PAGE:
This is a passage where we need to take a step back, pause, and pray.  There is much more going on below the surface with this passage.  Among other things, Jesus is fighting against the status quo, and the only way to fight this kind of complacency is to stir things up.  Jesus did come to create discord… to be that agent of change.  The “baptism of fire” he talks about is a reference to his coming death on the cross.  The task before his disciples is to join him in becoming those agents of change… to shake the people from their complacency and rebuild a relationship with God.  Jesus needs his disciples to understand that this mission is much more than a fight against the Sanhedrin or the Romans, it’s a fight between good and evil.

So how do we win against evil?  Perhaps our second reading holds the key.  Continuing our study of the letter to the Hebrews, the author teaches that we should rid ourselves of every burden, and keep “our eyes fixed on Jesus.”  If the power of God can help Jesus from death to resurrection, then consider how he can help us through our struggles.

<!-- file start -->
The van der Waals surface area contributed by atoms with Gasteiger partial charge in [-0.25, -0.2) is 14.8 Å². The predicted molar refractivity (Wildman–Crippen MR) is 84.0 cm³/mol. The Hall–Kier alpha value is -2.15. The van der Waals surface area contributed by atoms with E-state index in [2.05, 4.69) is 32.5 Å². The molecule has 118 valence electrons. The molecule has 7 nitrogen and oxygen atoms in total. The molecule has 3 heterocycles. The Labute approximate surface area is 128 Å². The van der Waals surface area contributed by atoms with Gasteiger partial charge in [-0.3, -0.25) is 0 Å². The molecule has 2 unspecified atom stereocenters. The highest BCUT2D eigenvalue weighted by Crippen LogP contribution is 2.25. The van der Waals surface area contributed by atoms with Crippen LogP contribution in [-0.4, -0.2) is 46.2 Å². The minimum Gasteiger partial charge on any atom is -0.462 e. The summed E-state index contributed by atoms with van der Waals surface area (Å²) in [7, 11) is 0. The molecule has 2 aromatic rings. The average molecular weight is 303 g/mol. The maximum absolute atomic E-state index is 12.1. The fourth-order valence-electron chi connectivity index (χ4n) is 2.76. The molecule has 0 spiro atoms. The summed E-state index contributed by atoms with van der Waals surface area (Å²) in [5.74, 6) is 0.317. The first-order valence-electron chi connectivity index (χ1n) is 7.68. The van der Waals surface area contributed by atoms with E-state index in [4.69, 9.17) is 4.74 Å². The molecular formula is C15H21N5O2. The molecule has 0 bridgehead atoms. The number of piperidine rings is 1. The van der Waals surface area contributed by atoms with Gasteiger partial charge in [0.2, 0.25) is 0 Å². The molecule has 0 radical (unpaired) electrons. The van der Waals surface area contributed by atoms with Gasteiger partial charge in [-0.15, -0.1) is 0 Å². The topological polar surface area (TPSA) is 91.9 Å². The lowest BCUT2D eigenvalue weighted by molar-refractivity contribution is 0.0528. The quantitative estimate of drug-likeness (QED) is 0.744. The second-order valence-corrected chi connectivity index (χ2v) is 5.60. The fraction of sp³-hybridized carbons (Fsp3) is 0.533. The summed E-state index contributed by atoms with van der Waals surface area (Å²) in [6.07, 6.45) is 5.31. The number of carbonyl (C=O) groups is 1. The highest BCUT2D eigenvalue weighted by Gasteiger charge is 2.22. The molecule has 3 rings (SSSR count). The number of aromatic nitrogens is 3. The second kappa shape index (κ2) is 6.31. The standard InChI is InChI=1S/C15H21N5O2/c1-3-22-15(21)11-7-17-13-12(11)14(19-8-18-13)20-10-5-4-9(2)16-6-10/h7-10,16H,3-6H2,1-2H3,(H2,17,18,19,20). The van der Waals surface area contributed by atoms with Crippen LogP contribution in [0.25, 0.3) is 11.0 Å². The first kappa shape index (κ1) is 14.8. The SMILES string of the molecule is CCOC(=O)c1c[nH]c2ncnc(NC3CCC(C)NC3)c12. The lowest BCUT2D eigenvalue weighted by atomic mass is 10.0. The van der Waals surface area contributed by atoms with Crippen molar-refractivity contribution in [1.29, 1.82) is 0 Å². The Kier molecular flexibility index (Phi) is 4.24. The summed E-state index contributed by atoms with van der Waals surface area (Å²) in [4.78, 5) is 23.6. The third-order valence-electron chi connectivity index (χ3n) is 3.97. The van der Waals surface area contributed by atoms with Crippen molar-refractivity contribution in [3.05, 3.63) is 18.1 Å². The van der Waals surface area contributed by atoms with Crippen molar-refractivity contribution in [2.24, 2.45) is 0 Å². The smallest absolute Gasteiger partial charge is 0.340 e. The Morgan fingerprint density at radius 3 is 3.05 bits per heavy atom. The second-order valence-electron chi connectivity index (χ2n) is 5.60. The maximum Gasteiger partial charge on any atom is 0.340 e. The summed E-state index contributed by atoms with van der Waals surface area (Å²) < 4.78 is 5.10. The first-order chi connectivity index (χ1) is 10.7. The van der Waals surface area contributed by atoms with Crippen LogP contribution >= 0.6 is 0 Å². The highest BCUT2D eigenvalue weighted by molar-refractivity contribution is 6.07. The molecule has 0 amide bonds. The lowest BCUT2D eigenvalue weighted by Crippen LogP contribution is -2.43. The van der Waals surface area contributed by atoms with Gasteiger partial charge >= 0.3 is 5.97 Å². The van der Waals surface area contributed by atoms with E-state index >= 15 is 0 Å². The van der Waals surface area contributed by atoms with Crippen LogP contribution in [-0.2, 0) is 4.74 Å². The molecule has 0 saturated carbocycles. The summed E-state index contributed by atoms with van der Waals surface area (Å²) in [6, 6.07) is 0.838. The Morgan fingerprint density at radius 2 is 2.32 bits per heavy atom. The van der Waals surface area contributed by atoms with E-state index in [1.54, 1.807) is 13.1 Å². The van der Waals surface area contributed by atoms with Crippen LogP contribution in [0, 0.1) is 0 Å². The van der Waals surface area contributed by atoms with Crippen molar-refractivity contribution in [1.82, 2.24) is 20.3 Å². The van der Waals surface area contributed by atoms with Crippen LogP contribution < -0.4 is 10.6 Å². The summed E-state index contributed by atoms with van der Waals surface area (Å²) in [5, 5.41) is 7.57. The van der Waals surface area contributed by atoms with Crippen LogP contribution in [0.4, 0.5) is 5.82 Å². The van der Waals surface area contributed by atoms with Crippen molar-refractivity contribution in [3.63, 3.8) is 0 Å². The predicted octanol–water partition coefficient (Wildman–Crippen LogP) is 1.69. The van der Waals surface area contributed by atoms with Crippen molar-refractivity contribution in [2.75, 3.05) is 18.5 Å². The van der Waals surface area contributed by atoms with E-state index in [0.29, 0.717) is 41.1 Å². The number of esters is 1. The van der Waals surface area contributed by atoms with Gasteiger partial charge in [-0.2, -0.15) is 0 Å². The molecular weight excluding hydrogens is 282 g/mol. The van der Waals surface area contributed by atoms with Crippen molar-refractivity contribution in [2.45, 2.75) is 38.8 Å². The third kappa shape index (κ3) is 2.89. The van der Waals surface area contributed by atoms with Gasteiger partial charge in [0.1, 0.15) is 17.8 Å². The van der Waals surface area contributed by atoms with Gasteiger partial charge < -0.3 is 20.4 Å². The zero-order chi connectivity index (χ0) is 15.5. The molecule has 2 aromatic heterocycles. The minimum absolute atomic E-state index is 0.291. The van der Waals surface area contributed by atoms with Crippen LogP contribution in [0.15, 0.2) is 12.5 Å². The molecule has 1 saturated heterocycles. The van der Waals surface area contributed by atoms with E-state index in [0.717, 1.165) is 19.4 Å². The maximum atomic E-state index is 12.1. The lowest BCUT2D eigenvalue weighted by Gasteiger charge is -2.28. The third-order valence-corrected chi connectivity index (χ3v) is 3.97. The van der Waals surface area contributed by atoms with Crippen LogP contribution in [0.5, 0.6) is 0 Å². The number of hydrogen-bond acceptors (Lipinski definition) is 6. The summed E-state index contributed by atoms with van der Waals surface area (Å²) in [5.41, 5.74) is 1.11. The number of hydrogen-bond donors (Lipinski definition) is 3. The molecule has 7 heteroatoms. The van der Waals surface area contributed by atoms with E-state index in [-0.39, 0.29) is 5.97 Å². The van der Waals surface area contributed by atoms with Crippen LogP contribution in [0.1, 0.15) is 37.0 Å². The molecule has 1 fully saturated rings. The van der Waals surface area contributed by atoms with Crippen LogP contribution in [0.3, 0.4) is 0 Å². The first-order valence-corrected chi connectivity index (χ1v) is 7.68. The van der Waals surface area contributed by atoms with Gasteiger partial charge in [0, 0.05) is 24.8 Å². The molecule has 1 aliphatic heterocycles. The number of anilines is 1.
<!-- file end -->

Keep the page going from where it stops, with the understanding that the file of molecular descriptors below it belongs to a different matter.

Final thoughts:
The discord Jesus is talking about is that necessary disturbance to wake us from our complacency, like an alarm clock for our salvation.  Evil and darkness are real, but it doesn’t necessarily show itself right away.  Evil’s gasp is slow and seductive and methodical.  It starts with all good intention, or at least good excuses, but if left unchecked, not recognizing it in time, we could find ourselves in a place where it seems too late to turn back.  How do we fight this?  By “keeping our eyes fixed on Jesus.”  If there’s one thing our experience of the Gospel teaches, is that there’s always a chance to turn back to God.


Popular posts from this blog

3rd Sunday of Advent

The third Sunday of Advent marks the midpoint of the season… in Catholic terms, this is like “hump day”, where we happily see that the conclusion of our journey is within sight.  Referred to as Gaudete Sunday, it takes its name from the Latin word for rejoice.  We will hear this word several times throughout this Sunday's Mass in our prayers and our readings.  We light the rose colored candle on our Advent wreaths, rose being a mixture of Advent violet and Christmas white.  Not only is Christmas a joyous occasion to celebrate the birth of our Lord, but it reminds us that we are joyous (not fearful) of his return.